Industrial properties: How’s the market, and what lies ahead?
While I hear that other industrial markets such as the Inland Empire and other submarkets of Southern California, Salt Lake, Phoenix, Seattle-Tacoma and Portland have seen rents come back up and in some cases get back to pre-recession rates, the northern Nevada market is not healing as quickly. Vacancy rates for the industrial sector are still hovering at close to 14 to 15 percent, which is where we have been for the past year or so, and industrial building purchase and lease pricing is not showing signs of moving upward quite yet. The good news is that it is no longer getting worse each quarter and there seems to be more consistency developing in the business. There are also rumblings that many industrial property owners feel that, while it will not happen quickly, lease and sale pricing is most likely going to rise within the next couple of years. In a recent conversation with Travis Durfee, market officer for Prologis, the largest industrial property owner in Northern Nevada, he said, “We are forecasting flat to minor lease rate increases in the next two years, but an 8 to 9 percent spike at around the three-year mark.”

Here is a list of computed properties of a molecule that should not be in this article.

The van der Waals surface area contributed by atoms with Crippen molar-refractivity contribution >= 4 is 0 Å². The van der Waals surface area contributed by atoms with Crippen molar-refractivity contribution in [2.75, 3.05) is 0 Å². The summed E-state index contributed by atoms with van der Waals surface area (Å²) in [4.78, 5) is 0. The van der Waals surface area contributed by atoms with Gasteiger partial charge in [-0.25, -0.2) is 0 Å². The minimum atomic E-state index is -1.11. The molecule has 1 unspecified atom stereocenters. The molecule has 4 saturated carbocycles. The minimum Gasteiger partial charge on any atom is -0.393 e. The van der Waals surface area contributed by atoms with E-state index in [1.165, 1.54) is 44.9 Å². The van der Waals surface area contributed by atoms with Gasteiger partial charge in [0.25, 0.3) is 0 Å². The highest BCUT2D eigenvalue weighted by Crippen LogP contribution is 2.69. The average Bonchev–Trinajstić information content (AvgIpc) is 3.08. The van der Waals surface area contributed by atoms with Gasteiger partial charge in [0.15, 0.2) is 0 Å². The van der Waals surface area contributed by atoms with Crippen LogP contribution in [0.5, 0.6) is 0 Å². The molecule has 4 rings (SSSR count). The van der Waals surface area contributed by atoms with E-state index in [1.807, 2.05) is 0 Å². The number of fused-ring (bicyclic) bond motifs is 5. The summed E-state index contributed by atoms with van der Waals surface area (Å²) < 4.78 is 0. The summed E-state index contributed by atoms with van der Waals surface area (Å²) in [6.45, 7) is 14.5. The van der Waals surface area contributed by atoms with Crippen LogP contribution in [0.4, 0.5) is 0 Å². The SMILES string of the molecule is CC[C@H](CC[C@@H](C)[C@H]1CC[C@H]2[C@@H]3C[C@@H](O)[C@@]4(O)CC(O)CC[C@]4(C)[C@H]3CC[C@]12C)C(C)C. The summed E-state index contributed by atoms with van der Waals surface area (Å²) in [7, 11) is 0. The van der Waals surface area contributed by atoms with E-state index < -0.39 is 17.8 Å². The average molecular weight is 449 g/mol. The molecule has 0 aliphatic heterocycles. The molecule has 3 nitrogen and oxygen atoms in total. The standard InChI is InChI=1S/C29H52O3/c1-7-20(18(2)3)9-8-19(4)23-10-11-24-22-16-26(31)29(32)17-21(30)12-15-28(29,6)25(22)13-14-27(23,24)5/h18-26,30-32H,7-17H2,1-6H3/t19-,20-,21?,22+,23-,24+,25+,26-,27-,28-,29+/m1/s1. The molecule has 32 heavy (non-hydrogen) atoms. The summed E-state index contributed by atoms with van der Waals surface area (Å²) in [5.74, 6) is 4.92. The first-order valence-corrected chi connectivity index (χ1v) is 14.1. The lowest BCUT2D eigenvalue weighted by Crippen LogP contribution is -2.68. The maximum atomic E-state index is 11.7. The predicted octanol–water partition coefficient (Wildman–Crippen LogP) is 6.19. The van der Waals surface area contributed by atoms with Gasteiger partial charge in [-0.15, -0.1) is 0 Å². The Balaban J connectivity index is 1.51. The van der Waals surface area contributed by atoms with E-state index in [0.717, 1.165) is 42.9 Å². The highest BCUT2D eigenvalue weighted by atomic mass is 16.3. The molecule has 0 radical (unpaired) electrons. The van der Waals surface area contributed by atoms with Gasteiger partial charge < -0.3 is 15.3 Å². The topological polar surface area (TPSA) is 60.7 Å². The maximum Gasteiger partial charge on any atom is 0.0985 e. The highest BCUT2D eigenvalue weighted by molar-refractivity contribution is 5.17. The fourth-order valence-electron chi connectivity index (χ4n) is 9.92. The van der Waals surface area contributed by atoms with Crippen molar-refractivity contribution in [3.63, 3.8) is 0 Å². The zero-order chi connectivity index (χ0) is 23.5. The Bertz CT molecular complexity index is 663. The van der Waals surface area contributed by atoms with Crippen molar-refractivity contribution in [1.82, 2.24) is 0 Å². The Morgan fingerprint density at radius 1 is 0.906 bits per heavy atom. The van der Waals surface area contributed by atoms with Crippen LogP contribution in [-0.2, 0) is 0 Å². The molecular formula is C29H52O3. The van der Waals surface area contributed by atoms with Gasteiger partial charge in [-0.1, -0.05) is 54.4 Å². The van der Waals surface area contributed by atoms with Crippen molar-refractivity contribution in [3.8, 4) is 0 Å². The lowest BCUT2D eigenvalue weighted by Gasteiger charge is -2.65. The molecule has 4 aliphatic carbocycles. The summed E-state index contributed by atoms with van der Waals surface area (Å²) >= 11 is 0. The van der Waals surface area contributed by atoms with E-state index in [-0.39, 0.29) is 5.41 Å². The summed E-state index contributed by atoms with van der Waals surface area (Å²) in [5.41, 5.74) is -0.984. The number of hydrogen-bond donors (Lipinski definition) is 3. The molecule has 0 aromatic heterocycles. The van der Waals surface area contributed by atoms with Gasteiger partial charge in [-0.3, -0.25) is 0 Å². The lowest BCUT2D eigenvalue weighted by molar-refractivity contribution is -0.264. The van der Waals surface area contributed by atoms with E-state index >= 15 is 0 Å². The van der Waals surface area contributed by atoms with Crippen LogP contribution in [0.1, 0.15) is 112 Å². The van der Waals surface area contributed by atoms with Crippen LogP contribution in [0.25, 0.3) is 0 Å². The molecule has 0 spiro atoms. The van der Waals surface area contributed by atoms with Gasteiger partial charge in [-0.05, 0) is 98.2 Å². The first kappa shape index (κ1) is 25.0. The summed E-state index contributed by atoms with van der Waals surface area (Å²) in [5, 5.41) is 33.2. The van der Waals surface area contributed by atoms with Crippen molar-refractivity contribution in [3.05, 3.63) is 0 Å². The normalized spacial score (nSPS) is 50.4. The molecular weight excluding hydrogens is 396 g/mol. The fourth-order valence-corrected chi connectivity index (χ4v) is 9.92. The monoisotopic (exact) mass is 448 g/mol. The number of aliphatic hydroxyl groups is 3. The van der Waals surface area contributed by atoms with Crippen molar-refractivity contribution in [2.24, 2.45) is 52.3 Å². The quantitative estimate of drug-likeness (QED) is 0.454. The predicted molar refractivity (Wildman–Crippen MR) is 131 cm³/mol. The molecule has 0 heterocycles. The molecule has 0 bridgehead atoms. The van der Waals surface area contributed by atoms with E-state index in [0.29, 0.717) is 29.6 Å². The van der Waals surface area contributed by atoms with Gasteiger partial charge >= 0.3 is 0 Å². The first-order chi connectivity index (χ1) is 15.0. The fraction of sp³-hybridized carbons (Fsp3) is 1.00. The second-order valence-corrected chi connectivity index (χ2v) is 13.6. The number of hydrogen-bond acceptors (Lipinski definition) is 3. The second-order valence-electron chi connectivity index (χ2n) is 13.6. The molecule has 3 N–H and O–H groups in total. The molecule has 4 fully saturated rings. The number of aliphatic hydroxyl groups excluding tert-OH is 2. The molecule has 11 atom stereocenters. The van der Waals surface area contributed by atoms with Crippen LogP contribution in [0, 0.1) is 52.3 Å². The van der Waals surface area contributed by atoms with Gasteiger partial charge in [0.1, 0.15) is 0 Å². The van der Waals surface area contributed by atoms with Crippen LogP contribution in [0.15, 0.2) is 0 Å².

Another interesting phenomenon that has developed is that there are not as many price-point breaks in relation to size compared to how it used to be in a healthy market. It used to be that you had price-point breaks that were as follows: Under 5, 000 square feet, 5,000 to 10,0000 square feet, 10,000 to 30,000 square feet, 30,000 to 50,000 square feet, 50, 000 to 100,000 square feet, 100,000 to 200,000 square feet and 200,000 square feet and larger.
Now it is: Under 10,000 square feet, 10,000 to 30,000 square feet and 30,000 square feet and larger.
Kristina Miranda, who was hired recently as a staff accountant at Clausen & Company, is currently enrolled at the University of Nevada, Reno and is earning a Bachelor of Science in business administration.